Where will Jabari go? What will he do?

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Where will Jabari go? What will he do?

Simeon's Jabari Parker wants to win an NCAA championship.To do that, logic says, the best high school basketball player in the nation will have to attend either Kentucky, Kansas, Duke, North Carolina or Michigan State to have the best chance in what figures to be his one-and-only year in college before opting for the NBA draft.Makes sense, doesn't it?Simeon coach Robert Smith isn't so sure. He offers another spin on the "Where will Jabari go?" scenario that surely will be a major subject of debate on many college websites in the next several months."You never know. Jabari is a different kid," Smith said. "His recruitment is wide open. He hasn't narrowed down (his list of schools). But he does want to win a national title. And he is looking at schools that have a capability to win a national title."It is speculated that Parker will follow the path taken by other celebrated players who spent only one year in college before declaring for the NBA draft; Carmelo Anthony, Greg Oden, Derrick Rose, Kevin Durant, John Wall, Kyrie Irving, Anthony Davis and Austin Rivers. Of that illustrious group, only Anthony and Davis won NCAA titles."But remember, Harrison Barnes came back for a second year. So did Jared Sullinger," Smith said. "Jabari fits their mold as well as Derrick Rose and Anthony Davis. I never would be able to say that's what he is going to do. We'll have to sit back and watch."Smith said that at some date in May or June, he will sit down with Jabari and his parents to narrow the list of schools. After the youngster makes some more unofficial campus visits this summer, Smith predicts that the nation's top-rated player will make a decision in the fall prior to his senior season.Smith, who closely observed the recruiting of Derrick Rose, marvels at how well Parker has handled his celebrity. One long-time observer of high school sports in the Chicago area said the only other athlete who handled the pressure and hoopla so well was former Thornridge star Quinn Buckner."It couldn't be me," Smith said. "I would have cracked by now if it was me. There are so many things he has to uphold at such a young age. He is mature. But his home situation is so great. His father (former NBA player Sonny Parker) has been through it. And his mother wants him to stay humble and realize that basketball can be taken away at any time."Jabari realizes he has to respect the game, that when the ball stops bouncing, he must have something else to fall back on. Now he is looking forward to the challenge of next season. He already is talking about it. It will be his team. He must be more of a leader, more vocal. He is up for the challenge. It is his turn. He wants to lead us to a fourth state title in a row."Choosing a college might be more difficult for Parker than winning a fourth state title in a row and repeating as Illinois' Mr. Basketball.He is said to adore Michigan State coach Tom Izzo. But his mother is overly impressed with Duke coach Mike Krzyzewski. And his father admires North Carolina coach Roy Williams.But what about the KentuckyNikeJohn Calipari influence? How can you ignore their recent track record of success? And what if, as one veteran observer of the recruiting wars speculates, Nike offers Sonny Parker a prestigious position in the giant shoe company's hierarchy?In some respects, longtime recruiting analysts Roy and Harv Schmidt of Illinois Prep Bulls-Eye agree with Smith that Jabari is different from a majority of highly touted recruits."Like Rose, he is a very humble, quiet, respectful kid, not full of himself. Yet he is quietly confident and aggressive," the Schmidt brothers said. "But he prefers to let others get involved and ease his pressure. He knows when to take over."His passion for the game and his work ethic are unrivaled. He will put in the hours working on the little things that most people do not notice, including mechanics on his shot and ball-handling. He was born as a team player with the inside knowledge of the team aspects of the game that just cannot be taught."While it can be argued, as Smith insists, that Parker is better than Rose at the same stage of their careers, that Parker is a better all-around and more versatile player, other critics claim he has a way to go before he can be rated ahead of Kevin Garnett and Anthony Davis as high school seniors.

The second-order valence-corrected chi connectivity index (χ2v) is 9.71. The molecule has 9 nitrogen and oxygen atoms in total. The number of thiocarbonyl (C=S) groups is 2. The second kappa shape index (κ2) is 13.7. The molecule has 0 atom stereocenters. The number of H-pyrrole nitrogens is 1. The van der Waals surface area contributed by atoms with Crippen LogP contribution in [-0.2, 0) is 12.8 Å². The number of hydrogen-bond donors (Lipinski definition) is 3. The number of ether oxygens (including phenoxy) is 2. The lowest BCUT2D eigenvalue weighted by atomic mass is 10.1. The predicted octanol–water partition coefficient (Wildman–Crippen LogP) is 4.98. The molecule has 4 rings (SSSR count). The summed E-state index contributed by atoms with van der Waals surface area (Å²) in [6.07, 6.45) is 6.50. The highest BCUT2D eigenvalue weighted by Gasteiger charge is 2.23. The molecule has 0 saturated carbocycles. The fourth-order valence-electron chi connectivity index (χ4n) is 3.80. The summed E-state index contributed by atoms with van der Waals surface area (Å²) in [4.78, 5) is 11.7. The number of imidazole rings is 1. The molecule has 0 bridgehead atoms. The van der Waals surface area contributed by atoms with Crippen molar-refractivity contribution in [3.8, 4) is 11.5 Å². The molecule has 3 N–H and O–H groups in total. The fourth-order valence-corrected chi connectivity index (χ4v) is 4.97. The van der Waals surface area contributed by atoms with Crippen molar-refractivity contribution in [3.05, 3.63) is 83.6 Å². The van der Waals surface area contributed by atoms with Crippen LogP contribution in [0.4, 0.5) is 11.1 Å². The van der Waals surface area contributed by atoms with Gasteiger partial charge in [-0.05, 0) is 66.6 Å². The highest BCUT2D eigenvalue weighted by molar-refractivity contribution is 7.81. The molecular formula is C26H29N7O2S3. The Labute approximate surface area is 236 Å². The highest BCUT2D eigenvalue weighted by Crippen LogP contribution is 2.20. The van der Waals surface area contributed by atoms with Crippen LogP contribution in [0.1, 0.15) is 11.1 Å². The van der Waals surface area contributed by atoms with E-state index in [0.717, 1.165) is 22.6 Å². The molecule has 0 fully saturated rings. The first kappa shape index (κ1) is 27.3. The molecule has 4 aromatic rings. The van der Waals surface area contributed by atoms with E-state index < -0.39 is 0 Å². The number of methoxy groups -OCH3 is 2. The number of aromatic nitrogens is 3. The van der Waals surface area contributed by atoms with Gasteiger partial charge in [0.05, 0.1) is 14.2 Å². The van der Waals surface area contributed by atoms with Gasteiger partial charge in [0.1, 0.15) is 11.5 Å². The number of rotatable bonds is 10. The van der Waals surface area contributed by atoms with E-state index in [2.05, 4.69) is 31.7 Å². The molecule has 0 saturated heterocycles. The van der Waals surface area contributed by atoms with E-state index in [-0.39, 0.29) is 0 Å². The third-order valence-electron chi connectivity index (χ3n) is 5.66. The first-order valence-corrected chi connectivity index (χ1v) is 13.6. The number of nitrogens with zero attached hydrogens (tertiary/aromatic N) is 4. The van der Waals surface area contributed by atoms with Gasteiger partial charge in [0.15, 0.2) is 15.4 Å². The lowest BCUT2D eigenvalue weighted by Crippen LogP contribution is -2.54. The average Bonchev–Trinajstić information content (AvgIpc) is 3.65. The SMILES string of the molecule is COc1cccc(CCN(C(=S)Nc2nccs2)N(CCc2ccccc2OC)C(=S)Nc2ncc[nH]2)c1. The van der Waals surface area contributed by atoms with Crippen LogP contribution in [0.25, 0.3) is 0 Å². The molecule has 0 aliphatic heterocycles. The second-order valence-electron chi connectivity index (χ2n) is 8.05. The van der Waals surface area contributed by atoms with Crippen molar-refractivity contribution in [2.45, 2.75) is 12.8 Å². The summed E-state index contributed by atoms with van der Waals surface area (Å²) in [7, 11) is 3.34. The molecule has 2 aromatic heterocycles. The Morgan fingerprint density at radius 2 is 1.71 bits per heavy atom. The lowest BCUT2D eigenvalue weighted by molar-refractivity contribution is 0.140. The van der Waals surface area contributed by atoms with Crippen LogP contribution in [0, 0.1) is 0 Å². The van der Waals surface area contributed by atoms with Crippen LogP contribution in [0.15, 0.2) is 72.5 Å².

Noise around QB Mark Sanchez misses bigger, far more important goal for Bears ’17 offseason

Noise around QB Mark Sanchez misses bigger, far more important goal for Bears ’17 offseason

The tumult around the Bears quarterback position this offseason – signing Mike Glennon, cutting Jay Cutler, not signing Brian Hoyer, now signing Mark Sanchez – was to be expected. (Well, not all the brouhaha around Sanchez; if there has ever been more hyperventilating around the arriving backup quarterback, it’s escaping my recollections of a quarter-century on the beat.)

All of that, and a lot of the noise around Mike Glennon is really missing a larger point. A couple, really.

GM Ryan Pace established fixing the quarterback situation as a top priority, something it has been just about since Jim McMahon left, with the exception of a few Jay Cutler years. Doing that to any meaningful degree with the castoff options available in free agency or via trades wasn’t ever going to happen. What Pace has done with the quarterback situation, however, is more than a little intriguing.

The quarterback additions and subtractions, coupled with also suggest a draft plan far from locked in on a quarterback. The signings of Glennon and Sanchez don’t mean the Bears have solved their quarterback position, but it does mean the Bears have positioned themselves with the distinct option of NOT taking a quarterback – this year.